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Immunoregulatory mechanisms and CD4-CD8- (double negative) T cell subpopulations in human cutaneous leishmaniasis: a balancing act between protection and pathology.

Gollob, Kenneth J; Antonelli, Lis R V; Faria, Daniela R; Keesen, Tatjana S L; Dutra, Walderez O.
Int Immunopharmacol; 8(10): 1338-43, 2008 Oct.
Artigo em Inglês | MEDLINE | ID: mdl-18687296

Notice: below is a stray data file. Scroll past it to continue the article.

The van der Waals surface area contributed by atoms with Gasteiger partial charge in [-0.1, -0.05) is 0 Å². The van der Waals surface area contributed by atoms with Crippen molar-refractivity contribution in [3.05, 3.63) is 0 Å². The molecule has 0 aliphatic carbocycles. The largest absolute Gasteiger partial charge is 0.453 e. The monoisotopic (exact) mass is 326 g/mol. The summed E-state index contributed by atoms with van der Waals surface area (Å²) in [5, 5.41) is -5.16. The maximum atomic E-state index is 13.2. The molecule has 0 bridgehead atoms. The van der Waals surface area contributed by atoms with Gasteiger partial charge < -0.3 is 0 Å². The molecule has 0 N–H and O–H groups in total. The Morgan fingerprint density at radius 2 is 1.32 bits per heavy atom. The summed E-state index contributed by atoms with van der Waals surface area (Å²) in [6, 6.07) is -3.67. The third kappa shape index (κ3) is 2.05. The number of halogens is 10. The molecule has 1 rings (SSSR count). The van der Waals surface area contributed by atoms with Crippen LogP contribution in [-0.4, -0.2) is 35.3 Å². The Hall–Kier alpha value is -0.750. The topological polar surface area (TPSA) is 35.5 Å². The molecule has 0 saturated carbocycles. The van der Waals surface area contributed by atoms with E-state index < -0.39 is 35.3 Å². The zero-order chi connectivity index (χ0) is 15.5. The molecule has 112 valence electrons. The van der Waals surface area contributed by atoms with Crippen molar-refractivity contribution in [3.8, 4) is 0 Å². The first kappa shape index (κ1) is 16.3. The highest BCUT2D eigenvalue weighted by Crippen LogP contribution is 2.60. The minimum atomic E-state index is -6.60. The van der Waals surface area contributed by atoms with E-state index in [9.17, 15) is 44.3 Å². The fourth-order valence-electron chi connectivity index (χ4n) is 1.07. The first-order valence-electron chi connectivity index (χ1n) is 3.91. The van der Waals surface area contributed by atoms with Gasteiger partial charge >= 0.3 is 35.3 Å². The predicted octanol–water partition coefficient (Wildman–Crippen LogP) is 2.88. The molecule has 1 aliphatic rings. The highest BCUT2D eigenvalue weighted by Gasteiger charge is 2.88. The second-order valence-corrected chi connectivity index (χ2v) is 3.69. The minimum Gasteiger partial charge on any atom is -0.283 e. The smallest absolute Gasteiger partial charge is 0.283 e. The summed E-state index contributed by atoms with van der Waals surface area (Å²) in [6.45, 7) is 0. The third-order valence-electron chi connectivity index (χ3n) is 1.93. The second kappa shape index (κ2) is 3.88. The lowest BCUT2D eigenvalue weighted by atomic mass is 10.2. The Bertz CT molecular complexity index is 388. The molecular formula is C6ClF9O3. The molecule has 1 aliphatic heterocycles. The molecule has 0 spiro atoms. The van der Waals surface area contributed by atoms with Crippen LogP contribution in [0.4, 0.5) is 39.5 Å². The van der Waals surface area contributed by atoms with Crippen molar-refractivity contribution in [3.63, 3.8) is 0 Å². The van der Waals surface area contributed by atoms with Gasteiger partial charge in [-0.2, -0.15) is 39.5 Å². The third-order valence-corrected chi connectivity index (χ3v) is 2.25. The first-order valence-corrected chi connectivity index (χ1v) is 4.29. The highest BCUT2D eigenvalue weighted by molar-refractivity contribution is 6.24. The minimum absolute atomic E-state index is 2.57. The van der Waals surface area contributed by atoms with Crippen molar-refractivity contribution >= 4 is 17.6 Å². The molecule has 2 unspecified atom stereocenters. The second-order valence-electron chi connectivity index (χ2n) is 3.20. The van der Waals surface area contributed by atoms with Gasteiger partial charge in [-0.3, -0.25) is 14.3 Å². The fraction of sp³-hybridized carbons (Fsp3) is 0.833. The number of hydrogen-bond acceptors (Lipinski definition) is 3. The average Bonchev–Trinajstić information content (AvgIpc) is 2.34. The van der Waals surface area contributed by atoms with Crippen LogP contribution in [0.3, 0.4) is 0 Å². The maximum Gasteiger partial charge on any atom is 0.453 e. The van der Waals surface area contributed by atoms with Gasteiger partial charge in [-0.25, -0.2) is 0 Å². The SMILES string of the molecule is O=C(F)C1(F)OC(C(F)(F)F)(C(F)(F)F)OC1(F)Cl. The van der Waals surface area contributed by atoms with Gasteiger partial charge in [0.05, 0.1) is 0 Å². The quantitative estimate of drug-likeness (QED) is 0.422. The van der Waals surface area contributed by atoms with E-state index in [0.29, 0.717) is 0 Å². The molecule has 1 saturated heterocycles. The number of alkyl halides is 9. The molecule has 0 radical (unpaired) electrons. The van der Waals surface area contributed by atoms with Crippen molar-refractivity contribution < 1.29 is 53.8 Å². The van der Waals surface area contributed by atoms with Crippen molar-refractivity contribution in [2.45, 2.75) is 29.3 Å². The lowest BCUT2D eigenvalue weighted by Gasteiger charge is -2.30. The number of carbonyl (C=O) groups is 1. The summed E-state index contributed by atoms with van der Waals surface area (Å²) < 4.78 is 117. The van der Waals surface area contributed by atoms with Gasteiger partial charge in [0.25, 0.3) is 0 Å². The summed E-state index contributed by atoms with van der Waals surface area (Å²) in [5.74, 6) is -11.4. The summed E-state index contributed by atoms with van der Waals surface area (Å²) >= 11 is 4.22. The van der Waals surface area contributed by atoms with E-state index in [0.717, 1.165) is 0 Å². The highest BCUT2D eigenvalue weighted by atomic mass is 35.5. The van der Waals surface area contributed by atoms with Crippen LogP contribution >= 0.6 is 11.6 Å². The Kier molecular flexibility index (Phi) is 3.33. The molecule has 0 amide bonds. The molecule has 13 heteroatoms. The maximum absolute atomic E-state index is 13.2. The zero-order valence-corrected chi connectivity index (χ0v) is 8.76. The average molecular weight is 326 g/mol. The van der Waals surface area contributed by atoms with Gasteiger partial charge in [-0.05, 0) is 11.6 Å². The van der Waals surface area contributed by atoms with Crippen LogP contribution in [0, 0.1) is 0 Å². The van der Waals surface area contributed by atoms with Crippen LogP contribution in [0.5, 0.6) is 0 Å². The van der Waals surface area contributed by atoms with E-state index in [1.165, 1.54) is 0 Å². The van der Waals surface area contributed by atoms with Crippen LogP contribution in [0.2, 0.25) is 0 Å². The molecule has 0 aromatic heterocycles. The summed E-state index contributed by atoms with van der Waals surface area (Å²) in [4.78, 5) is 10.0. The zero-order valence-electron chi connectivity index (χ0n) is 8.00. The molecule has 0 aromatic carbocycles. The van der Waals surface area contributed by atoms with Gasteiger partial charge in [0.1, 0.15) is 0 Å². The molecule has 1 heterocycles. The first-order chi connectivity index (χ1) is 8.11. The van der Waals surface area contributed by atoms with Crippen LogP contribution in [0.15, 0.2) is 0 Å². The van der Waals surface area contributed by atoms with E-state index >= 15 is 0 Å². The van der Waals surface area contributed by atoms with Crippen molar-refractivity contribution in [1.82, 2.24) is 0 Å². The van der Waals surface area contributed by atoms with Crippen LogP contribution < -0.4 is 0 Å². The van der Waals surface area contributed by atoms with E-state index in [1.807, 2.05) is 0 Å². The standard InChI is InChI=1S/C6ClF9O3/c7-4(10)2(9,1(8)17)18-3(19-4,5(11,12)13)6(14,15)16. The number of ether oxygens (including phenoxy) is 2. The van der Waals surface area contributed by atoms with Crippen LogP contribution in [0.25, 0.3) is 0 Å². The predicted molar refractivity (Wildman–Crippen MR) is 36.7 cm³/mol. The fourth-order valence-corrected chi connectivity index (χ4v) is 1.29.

Cellular immune responses directed against protozoan parasites are key for controlling pathogen replication and disease resolution. However, an uncontrolled, or improperly controlled, response can be deleterious to the host in terms of both allowing for the establishment of pathology, as well as less effective establishment of memory responses. Human cutaneous leishmaniasis is a disease caused by the infection with Leishmania spp. following a bite from the sandfly, the natural vector of this disease. Tens of millions worldwide are currently infected with Leishmania and no effective vaccines have been developed to date. In the face of the complexity presented by the interaction between a host (humans) with the parasite, Leishmania, and the fact that this parasite is inoculated by another complex, biologically active, vector, the sandfly, it is clearly important to study the immunoregulatory mechanisms that are induced in humans naturally infected by this parasite if we hope to develop effective vaccines and immunotherapeutic treatments in the future. Our laboratory has focused over the years on the study of the local and systemic T cell response during the first episode of cutaneous leishmaniasis suffered by individuals before they undergo antimony treatment. The goal of this review is to briefly outline our findings with hopes of putting our most recent studies concerning the dichotomy between alpha/beta TCR and gamma/delta TCR expressing, CD4-CD8- (double negative-DN) T cells in the context of a balanced immune response against Leishmania and to discuss the implications of these findings toward our understanding of human leishmaniasis.
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